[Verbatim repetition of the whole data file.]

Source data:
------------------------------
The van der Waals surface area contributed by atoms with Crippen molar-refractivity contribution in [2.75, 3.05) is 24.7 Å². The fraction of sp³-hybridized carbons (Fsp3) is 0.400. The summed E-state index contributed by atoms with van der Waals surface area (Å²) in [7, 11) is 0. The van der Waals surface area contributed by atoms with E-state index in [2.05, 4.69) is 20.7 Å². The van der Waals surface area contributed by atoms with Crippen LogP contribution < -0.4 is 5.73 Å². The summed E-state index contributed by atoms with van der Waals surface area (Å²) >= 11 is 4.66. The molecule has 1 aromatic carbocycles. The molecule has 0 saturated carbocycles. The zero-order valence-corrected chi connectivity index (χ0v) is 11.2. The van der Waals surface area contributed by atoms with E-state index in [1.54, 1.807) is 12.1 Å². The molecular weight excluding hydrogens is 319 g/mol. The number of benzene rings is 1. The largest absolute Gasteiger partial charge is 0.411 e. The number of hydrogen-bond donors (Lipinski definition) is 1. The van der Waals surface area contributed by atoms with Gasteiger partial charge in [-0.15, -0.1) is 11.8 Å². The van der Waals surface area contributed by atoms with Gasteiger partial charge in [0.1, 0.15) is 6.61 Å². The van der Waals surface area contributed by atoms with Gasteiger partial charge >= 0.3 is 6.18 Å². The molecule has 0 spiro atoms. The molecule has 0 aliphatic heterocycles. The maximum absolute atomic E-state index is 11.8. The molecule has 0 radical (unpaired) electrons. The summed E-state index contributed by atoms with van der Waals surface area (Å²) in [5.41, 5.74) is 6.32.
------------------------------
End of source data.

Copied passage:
The van der Waals surface area contributed by atoms with Crippen molar-refractivity contribution in [2.75, 3.05) is 24.7 Å². The fraction of sp³-hybridized carbons (Fsp3) is 0.400. The summed E-state index contributed by atoms with van der Waals surface area (Å²) in [7, 11) is 0. The van der Waals surface area contributed by atoms with E-state index in [2.05, 4.69) is 20.7 Å². The van der Waals surface area contributed by atoms with Crippen LogP contribution < -0.4 is 5.73 Å². The summed E-state index contributed by atoms with van der Waals surface area (Å²) >= 11 is 4.66. The molecule has 1 aromatic carbocycles. The molecule has 0 saturated carbocycles. The zero-order valence-corrected chi connectivity index (χ0v) is 11.2. The van der Waals surface area contributed by atoms with E-state index in [1.54, 1.807) is 12.1 Å². The molecular weight excluding hydrogens is 319 g/mol. The number of benzene rings is 1. The largest absolute Gasteiger partial charge is 0.411 e. The number of hydrogen-bond donors (Lipinski definition) is 1. The van der Waals surface area contributed by atoms with Gasteiger partial charge in [-0.15, -0.1) is 11.8 Å². The van der Waals surface area contributed by atoms with Gasteiger partial charge in [0.1, 0.15) is 6.61 Å². The van der Waals surface area contributed by atoms with Gasteiger partial charge >= 0.3 is 6.18 Å². The molecule has 0 spiro atoms. The molecule has 0 aliphatic heterocycles. The maximum absolute atomic E-state index is 11.8. The molecule has 0 radical (unpaired) electrons. The summed E-state index contributed by atoms with van der Waals surface area (Å²) in [5.41, 5.74) is 6.32.